Whither Malawi? Will its natural resources be a curse….or blessing?

Malawi is a tiny land-locked country neighbouring Tanzania, Zambia & Mozambique in Sub Saharan African, which attained independence in 1964 and has since survived largely on an agro-based economy (Tobacco being the primary foreign exchange earner), topped up by donor support (40% of national budget).

It was recently realised that mineral deposits, such as uranium, which were not previously deemed as ‘economically viable’, have suddenly become potential revenue spinners due to the global scramble for minerals. However, archaic policies and legislative structure impede the realisation of equitable and sustainable exploitation, such that the local populace are made to endure increased misery and impoverishment due to the destruction of their environment and the national coffers still remain empty, whilst elites, cronies and foreign investors reap rich rewards. This is against a backdrop of increased authoritarianism, intolerance, and cavalier disdain manifested by a political hierarchy that appears determined to retain power at all costs – even after the donor community has withdrawn all budgetary support and the economy is in meltdown.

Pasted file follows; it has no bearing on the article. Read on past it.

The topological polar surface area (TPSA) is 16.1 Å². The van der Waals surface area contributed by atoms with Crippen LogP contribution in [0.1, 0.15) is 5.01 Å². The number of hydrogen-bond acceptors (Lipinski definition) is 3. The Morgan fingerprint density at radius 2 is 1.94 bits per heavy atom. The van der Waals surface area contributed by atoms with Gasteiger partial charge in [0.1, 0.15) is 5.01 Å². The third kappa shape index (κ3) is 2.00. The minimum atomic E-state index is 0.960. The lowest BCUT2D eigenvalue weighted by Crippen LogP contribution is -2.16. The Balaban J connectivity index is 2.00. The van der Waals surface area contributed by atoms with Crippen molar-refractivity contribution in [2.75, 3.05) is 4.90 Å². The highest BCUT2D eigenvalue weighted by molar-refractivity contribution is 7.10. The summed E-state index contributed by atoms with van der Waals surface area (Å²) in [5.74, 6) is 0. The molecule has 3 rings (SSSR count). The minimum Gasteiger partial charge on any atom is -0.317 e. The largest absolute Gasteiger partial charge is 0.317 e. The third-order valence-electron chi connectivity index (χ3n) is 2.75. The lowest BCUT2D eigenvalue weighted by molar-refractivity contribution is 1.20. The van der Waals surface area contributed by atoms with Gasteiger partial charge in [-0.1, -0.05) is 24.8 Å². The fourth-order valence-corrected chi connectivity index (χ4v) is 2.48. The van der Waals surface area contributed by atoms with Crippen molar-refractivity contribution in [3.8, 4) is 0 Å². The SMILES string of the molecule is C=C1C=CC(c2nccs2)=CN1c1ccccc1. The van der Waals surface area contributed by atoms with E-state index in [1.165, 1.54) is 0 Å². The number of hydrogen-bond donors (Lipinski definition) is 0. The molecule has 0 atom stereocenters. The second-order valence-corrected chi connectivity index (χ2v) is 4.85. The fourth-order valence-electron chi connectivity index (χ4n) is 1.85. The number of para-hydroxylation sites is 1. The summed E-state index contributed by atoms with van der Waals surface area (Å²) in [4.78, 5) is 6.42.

The questions therefore are:

1) How can Malawi turn its meagre natural resource base into an asset that benefits all Malawians and launches the country into a new economic trajectory?

2) What toolkits will it need to achieve equitable development with sustainable environmental management?

3) Is it realistic to hope for such a change (for the better)?


Rafiq Hajat is a civil society activist and political analyst from Malawi. He is head of Institute for Policy Interaction in Blantyre, and is currently a guest researcher at the CMI.